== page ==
If you’re new to the chicken keeping game, the act of a chicken dust bathing may alarm you at first- writhing and squirming around in the dirt isn’t exactly the most normal looking thing you will witness!
While it may be entertaining for you, dust bathing is also a very important ritual for chickens, serving the purpose of keeping their feathers clean, and keeping them free of mites, lice and other parasites. Basically a dust bath is the chicken equivalent of a shower- they get dirty to get clean, as strange as that may seem.
What is a dust bath?
When chickens start to feel a little bit dirty or gritty, they will dig a shallow ditch (in soil, mulch, sand, or other dry, loose materials), in which they will burrow and throw the dirt over themselves. They will do this until the dirt has coated their feathers and is settled down to their skin- where it is believed to absorb excess moisture and oil, and clog the breathing pores of parasites that may have found their way onto your chicken. They will then stand up and shake out all the dirt- so be sure to be standing away from the action, then proceed to preen themselves before getting on with their usual chicken business.
Why are they so important?
Like mentioned earlier- dust bathing is the chickens way of keeping themselves clean (just like we would bathe a dog, or shower ourselves), it just happens to be a more distinct, and quite frankly, odd way of doing so. It also acts as a natural insecticide and helps to keep parasites and other nasty creepy crawlies at bay, so it is important for their health! Dust bathing is also a relaxing and even social pastime for chickens. You will often catch your flock bathing together- squirming and flapping around with glee!
How to provide dust bathing facilities
If your chickens are confined to a coop, or their run is all luscious grass and minimal dust, you will need to provide your girls with an adequate space where they can happily dust bath. Make sure you choose a nice dry and sunny spot- your girls prefer to perform this activity in the sun, especially in winter. There are a number of materials besides dust and dirt that you can add to the dust bathing area to make it a little more enticing for your girls.
This is a very welcome addition to your dust bath, although be sure to only use wood fireplace ash- not wood that may have had lighter fluid or other chemicals come in contact with it. Not only does it add some extra loose material to the dust bath, but charcoal wood ash actually contains Vitamin K, calcium and magnesium, and absorbs toxins, so will provide medicinal benefits for your girls. So don’t be alarmed if your girls nibble and peck at it as they bathe- it will do them a world of good!
Diatomaceous Earth (Food Grade)
While some backyard chickens keepers refrain from using diatomaceous earth (DE) due to believed possible health risks for humans, it’s ability to kill mites, lice, fleas, ticks and other parasites make it a great additive to your dust bath- especially if your flock is struggling with a parasite problem. It is important to be cautious when handling DE, as it can become a lung irritant if inhaled, so be sure to wear a mask when applying it to the dust bath area.
A fine sand is the number one dust bath ingredient! It is great for cleaning feathers, and also assists with killing parasites such as mites, lice and fleas. Your girls will love squirming about among its grainy texture- relishing all it’s goodness!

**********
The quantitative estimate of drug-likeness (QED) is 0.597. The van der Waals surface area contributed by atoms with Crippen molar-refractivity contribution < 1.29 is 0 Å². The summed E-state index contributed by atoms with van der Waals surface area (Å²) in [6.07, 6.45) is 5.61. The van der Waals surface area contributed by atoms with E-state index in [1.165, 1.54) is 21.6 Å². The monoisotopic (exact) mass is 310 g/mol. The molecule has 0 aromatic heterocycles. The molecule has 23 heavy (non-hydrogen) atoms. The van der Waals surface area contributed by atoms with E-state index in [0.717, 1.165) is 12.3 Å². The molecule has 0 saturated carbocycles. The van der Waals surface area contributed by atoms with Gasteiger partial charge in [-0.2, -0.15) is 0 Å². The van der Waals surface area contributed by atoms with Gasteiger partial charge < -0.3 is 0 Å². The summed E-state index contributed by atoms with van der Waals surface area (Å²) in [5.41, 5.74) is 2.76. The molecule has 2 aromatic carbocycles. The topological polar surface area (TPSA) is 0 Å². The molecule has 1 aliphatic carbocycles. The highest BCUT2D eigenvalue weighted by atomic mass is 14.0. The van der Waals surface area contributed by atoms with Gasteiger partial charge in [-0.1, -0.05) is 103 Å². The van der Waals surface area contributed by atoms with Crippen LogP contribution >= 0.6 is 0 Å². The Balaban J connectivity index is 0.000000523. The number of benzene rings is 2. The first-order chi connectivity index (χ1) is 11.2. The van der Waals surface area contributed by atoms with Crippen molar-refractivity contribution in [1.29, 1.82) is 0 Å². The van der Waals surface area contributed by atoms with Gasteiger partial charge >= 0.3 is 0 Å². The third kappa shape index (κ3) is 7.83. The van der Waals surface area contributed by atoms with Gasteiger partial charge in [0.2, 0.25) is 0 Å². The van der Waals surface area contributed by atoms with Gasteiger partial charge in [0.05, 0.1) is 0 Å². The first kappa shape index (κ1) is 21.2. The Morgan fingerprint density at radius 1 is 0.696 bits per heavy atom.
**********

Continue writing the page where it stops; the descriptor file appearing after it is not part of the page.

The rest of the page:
There are a number of herbs that are beneficial to your chickens health, so dried herbs sprinkled in their dust bath area can help to harness these health benefits. Dried lavender, rosemary and mint are all natural insecticides, so will help to prevent pesky parasites. Thyme and rosemary are great anti-inflammatories, so will promote a healthy respiratory system. There are a number of different herbs you can add to the dust bath and coop that assist with different ailments, for a more comprehensive list be sure to check out our Herbs for Hen Health articles on the Learning Centre.
Despite how much effort you put in for your girls, they will choose to bathe where they want to, not always where you want them to- especially if they are in a free range environment. So be prepared to have them shun the delightful bath you spent so long lovingly preparing!
Dust Bath Maintenance
If you have set up a specific dust bathing area for your flock, you need to make sure that the area is maintained so it can serve it’s purpose of keeping your girls squeaky clean! Clean out bird droppings regularly, and completely refresh the contents every few weeks.
If you want to have super clean, bug-free chickens, provide them with adequate dust bathing facilities! Our Penthouse and Mansion coops both have expansive runs that are perfect for housing a number of dust baths- talk about spoilt for choice!
From dust bathing to diets, make sure that you've got the knowledge you need to raise a happy, healthy flock. Did you know 67% of chicken keepers surveyed experienced a chicken health or behaviour issue in the first 12 months that they didn’t know how to handle?
But don’t worry! Our feathered friends over at Chickenpedia have created a Chicken Healthcare Course. It is a comprehensive online course that covers everything you need, including what to look for in an unhealthy chicken and how to support your egg-laying hens to optimal health. All of their courses are really well structured and filled with vital knowledge, which is why I highly recommend them to all of my readers! From raising baby chicks to feeding to behavior, you’ll find valuable information that’ll give you the knowledge and confidence to successfully look after your chickens.
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